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Avoid Foreclosure Short Sale

October 24, 2007

in Community Blog

avoid foreclosure short sale
need advice on my house?

I purchased my house about 5 yrs ago at around $300,000 now its worth $160,000 im trying to get out so im considering short sale and trying to avoid foreclosure. My question is there any other way or suggestions and also i have assets in my savings account will bank touch that if i decide to get rid of my house? Please help any suggestions of getting out im soooo stressed ..thank you and God bless!
Just to add more info…i am trying to get not just because my house is worth than i owe but also i have an adjustable mortgage rate and it seems to be increasing every year. I can no longer catch up with my bills and i just had a baby last year so it adds to my financial situation..i need to get out so any suggestions would help thank you

Why are you selling? Because you owe more than it’s worth? If that’s the case chances are slim that a lender will agree to a short sale. You must prove some sort of financial hardship in order for a lender to approve a short sale.

In reviewing your file for a possible short sale, the lender will carefully look at many many documents. If you do have money saved up, they could require you to either sign a promissory note or bring money to the closing table to help minimize their losses.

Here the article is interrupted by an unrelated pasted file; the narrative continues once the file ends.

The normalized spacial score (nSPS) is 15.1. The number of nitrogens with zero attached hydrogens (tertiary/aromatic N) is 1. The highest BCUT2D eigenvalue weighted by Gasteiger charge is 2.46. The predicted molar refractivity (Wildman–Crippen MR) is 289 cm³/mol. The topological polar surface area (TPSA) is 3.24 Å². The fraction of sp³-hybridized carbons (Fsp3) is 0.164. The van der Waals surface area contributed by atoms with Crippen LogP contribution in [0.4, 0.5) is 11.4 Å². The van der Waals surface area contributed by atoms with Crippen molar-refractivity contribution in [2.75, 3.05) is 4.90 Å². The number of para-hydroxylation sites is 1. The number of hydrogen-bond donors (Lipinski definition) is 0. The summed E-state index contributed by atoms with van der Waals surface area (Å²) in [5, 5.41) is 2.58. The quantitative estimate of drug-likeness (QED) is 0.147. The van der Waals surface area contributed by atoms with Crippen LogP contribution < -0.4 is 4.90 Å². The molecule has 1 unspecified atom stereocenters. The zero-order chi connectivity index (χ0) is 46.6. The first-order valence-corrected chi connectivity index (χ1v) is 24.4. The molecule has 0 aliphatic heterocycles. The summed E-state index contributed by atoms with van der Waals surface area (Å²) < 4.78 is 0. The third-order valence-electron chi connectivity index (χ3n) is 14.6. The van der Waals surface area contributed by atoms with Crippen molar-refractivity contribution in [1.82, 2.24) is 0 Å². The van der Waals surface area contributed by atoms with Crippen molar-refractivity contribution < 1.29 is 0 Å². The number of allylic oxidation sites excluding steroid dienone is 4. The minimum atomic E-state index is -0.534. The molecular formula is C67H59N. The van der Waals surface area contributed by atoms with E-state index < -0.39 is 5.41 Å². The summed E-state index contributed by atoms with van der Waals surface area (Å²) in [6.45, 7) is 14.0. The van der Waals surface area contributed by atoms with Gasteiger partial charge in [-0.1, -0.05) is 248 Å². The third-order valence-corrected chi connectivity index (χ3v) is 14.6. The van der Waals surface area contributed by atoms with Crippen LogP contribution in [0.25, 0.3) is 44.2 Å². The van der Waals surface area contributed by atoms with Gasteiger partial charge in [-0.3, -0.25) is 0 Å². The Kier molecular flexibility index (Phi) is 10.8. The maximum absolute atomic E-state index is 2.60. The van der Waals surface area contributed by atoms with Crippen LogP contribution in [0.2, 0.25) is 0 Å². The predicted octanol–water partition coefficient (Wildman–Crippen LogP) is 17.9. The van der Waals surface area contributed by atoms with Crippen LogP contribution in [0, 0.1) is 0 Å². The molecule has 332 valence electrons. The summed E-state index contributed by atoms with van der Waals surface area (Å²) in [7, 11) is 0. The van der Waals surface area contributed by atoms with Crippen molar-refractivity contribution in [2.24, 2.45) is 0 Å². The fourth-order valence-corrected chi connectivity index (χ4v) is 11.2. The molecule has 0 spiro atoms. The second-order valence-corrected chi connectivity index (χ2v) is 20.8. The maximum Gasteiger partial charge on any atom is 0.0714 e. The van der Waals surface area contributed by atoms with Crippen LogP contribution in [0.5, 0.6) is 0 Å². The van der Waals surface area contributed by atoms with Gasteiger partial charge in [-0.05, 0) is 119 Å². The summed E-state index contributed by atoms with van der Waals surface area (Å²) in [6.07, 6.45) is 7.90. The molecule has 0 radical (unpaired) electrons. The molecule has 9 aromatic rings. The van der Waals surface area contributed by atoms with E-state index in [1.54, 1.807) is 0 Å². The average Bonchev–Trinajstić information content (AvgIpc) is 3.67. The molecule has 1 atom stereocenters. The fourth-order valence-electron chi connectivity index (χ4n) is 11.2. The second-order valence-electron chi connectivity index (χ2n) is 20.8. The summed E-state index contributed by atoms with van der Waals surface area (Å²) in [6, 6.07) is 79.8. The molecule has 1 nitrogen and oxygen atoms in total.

If you decide to walk away, you will make things even worse, and, depending on your state and type of loan, they can still come after you for the difference after they foreclose.

If you don’t need to sell, then why sell? The value of it shouldn’t matter since you are not planning to sell. And if you look at it, everything you owe money on is worth less that what you owe on it (your car, etc…).

Your best bet would be to try to sell the property via a short sale. When a lender agrees to a short sale, they will either:

a) cancel the remaining debt. (it releases you from any future liability to re-pay the debt. They will send you IRS fomr 1099-C and the cancelled debt must be reported as income when you file your tax returns. You would need to talk to an accountant to see if you are exempt from paying taxes on it.

b) The lender will demand that you either sing a promissory note for a part or the entire difference in order for them to agree to a short sale and minimize their losses. (most, if not all of the time, it is for a part of the difference)

c) The lender will demand that you contribute money at closing to minimize thier losses.

d) The lender will not ask for money at closing, but will not cancel the debt right away and leave open the possibility of them coming after you at a later date for the difference. Timeframe varies by state as to how long they can go before they lose their rights to come after you.

Every short sale is different from each other. Everything depends on the type of loan you have, who is the lender, who is the investor, whether you have pmi, etc… Short sales do take time to negotiate and close and many short sales never do close for various reasons, buyer walked because it took too long, lender won’t agree to short sale, etc… They can easily take anywhere from 3-4 months to complete…some are much longer.

One last thing…the more assets you have, the higher the chances are that the lender will not cancel the debt and will seek to work out some type of payment plan for part of their losses or demand money at closing.

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